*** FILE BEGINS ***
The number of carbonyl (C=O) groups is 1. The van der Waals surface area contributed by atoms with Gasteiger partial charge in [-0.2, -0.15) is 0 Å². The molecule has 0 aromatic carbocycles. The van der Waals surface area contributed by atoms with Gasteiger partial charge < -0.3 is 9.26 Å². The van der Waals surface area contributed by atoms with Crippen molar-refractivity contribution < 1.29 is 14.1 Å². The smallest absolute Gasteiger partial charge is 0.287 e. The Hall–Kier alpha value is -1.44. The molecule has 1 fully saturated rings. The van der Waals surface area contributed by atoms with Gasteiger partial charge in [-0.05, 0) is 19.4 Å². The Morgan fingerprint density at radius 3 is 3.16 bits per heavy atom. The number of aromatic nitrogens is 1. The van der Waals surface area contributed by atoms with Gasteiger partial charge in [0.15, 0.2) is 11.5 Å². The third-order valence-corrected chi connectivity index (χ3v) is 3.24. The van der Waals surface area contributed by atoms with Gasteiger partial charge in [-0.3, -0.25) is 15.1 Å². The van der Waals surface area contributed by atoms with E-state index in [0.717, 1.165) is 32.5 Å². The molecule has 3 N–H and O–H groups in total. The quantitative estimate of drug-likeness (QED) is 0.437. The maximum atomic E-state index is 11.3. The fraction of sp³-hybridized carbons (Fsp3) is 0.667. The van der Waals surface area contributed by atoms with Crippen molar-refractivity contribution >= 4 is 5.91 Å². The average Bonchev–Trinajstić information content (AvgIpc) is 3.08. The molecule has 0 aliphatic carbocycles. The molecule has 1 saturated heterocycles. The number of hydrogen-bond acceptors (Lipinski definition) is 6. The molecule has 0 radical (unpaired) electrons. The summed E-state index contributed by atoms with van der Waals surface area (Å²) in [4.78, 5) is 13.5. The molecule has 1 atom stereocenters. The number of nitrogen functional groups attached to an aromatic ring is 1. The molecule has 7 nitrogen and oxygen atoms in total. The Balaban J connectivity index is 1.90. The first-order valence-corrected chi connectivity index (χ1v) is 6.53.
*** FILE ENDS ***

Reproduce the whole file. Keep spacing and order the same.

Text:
The number of carbonyl (C=O) groups is 1. The van der Waals surface area contributed by atoms with Gasteiger partial charge in [-0.2, -0.15) is 0 Å². The molecule has 0 aromatic carbocycles. The van der Waals surface area contributed by atoms with Gasteiger partial charge < -0.3 is 9.26 Å². The van der Waals surface area contributed by atoms with Crippen molar-refractivity contribution < 1.29 is 14.1 Å². The smallest absolute Gasteiger partial charge is 0.287 e. The Hall–Kier alpha value is -1.44. The molecule has 1 fully saturated rings. The van der Waals surface area contributed by atoms with Gasteiger partial charge in [-0.05, 0) is 19.4 Å². The Morgan fingerprint density at radius 3 is 3.16 bits per heavy atom. The number of aromatic nitrogens is 1. The van der Waals surface area contributed by atoms with Gasteiger partial charge in [0.15, 0.2) is 11.5 Å². The third-order valence-corrected chi connectivity index (χ3v) is 3.24. The van der Waals surface area contributed by atoms with Gasteiger partial charge in [-0.3, -0.25) is 15.1 Å². The van der Waals surface area contributed by atoms with E-state index in [0.717, 1.165) is 32.5 Å². The molecule has 3 N–H and O–H groups in total. The quantitative estimate of drug-likeness (QED) is 0.437. The maximum atomic E-state index is 11.3. The fraction of sp³-hybridized carbons (Fsp3) is 0.667. The van der Waals surface area contributed by atoms with Crippen molar-refractivity contribution >= 4 is 5.91 Å². The average Bonchev–Trinajstić information content (AvgIpc) is 3.08. The molecule has 0 aliphatic carbocycles. The molecule has 1 saturated heterocycles. The number of hydrogen-bond acceptors (Lipinski definition) is 6. The molecule has 0 radical (unpaired) electrons. The summed E-state index contributed by atoms with van der Waals surface area (Å²) in [4.78, 5) is 13.5. The molecule has 1 atom stereocenters. The number of nitrogen functional groups attached to an aromatic ring is 1. The molecule has 7 nitrogen and oxygen atoms in total. The Balaban J connectivity index is 1.90. The first-order valence-corrected chi connectivity index (χ1v) is 6.53.